In that office, the senior women selected weak and compliant males for lower management, and were themselves generally rather shifty and devious (The Guardian newspaper, by the way!).

    I also found the same problem at New Scientist….

    The dynamics are different, of course, but I do not see any more hope in a world ruled by women.

    The bullying and power gaming was more subtle but still there.

    The important thing is the quality of the people, not their sex.

    • energyskeptic says:

      I’m talking about heads of state, not office politics, and of course the person, not their sex matters. But women do have a different biology than men, and been crushed since hunter gatherer times in what they were allowed to do, so it is amazing that there have been women rulers at all. Throughout history women have cared more about their families than themselves, and helped one another out, and 95% or more of jails are filled with men, not women. They are less violent, better language skills, more likely to negotiate than attack and so on. And as leaders, on the whole, throughout history, they cared more about their people than trying to get rich from holding office. I recommend “The Secret History of the Mongol Queens: How the Daughters of Genghis Khan Rescued His Empire: by Jack Weatherford. A blurb: Though the prolific Genghis Khan fathered numerous sons and daughters, historians have dutifully recorded the foibles and follies of his male heirs while virtually ignoring the accomplishments of his female offspring. Weatherford seeks to remedy this glaring omission by providing a fascinating romp through the feminine side of the infamous Khan clan. Surprisingly, old Genghis himself seems to have been impressed enough by the leadership abilities of his womenfolk to want to reward some of them with pieces of his vast empire. At least four of his daughters became queens of their own countries, exercising power over their courts, their armies, and, of course, their families. Important linchpins in the Mongol Empire, these women supplied the balance of power necessary to appease fractious tribes and territories. Unfortunately, soon after Genghis Khan’s death, the female rulers were challenged by their male relatives, and the fragile bonds that held the Mongol Empire together quickly disintegrated. Ironically, it wasn’t until the emergence of a new queen, two centuries later, that the once-mighty Mongol nation was reunited. Let’s hear it for the girls.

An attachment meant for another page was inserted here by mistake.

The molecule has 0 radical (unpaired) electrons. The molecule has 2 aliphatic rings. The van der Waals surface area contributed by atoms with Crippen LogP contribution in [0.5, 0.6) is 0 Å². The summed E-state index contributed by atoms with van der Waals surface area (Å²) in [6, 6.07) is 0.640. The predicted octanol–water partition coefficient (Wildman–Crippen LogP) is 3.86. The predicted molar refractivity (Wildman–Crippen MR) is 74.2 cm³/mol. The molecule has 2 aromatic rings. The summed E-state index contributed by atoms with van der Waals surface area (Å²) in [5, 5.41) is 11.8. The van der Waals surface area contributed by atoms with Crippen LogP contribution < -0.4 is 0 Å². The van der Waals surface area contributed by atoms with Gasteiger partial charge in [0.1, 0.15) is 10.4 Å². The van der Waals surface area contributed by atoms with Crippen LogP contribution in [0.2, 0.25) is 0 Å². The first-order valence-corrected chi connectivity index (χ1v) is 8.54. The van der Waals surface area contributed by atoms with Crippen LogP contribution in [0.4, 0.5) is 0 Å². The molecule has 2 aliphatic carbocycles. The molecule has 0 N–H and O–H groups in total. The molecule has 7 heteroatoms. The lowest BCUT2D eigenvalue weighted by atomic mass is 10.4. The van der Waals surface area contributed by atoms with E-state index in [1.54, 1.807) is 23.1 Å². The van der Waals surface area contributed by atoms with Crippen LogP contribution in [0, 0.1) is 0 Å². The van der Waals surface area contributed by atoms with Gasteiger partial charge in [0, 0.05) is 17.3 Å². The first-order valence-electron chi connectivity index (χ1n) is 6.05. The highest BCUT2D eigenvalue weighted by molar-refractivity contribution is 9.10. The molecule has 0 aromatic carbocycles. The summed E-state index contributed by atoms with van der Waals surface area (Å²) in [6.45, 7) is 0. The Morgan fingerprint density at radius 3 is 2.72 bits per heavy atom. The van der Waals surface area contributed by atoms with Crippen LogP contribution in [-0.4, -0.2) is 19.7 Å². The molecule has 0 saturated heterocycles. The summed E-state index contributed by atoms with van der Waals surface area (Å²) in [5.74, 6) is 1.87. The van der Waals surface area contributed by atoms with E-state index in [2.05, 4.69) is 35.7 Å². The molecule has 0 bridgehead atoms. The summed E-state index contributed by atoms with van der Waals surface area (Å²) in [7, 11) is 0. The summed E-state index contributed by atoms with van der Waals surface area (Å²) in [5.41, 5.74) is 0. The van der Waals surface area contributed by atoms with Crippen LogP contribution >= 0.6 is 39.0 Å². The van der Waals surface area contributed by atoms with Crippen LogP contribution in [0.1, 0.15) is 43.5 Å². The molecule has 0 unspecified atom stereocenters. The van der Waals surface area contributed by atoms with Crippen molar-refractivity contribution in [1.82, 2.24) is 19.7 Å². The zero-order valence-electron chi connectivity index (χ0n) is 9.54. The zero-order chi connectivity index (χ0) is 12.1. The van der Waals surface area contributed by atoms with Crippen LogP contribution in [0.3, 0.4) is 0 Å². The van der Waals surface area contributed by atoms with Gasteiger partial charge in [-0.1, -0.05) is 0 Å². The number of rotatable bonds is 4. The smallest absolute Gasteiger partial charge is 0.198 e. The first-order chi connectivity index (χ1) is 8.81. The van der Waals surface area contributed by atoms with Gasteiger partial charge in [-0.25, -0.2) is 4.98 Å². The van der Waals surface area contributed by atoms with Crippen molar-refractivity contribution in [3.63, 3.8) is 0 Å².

2. Venkataraman Amarnath says:

    When the British lost their hold in America, they shifted their power to colonize India. All the kings of small kingdoms kissed their feet so they could retain their rule under the dominance of the British. But not two queens, Rani of Jhansi and Kittur Chennamma. Both were great warriors. They fought valiantly in the battle field and went down as free rather than live as slaves to the British. (tears). You can read about them in Wikipedia.

  3. hugh owens says:

    I would entirely agree with this blog post and it seems entirely obvious if we are talking about political leaders particularly. Women are entirely underrepresented in for example the congress. For example, Only 8 % of Republican members are female! Old white men who surround themselves with other old white men is a toxic mix. I should recommend a gripping book by Lynne Olson detailing the amazing female leadership of one of the largest French Resistance groups “Alliance” in WW2: Marie Madeleine Fourcade. She was a brilliant strategist as well as courageous, charismatic and should I mention, young and beautiful!

  4. vimingok says:

    The biggest genocide and land grab in human history occurred under two female monarchs of W Europe. The Victorian era was a period when billions of Indians, Malayans and Chinese were either directly killed or subjected to conditions that immiserated them and condemned them to early deaths.

    I agree that the oppressed are likely to sympathise with the oppressed, thus should be in charge of running the world. The vast majority of women currently living have more of a stake in building an equitable, sustainable world system relative to their male counterparts. It’s because the current world system oppresses them more than men, not because of innate feminine tenderness which is itself a male invention created for the benefit of men.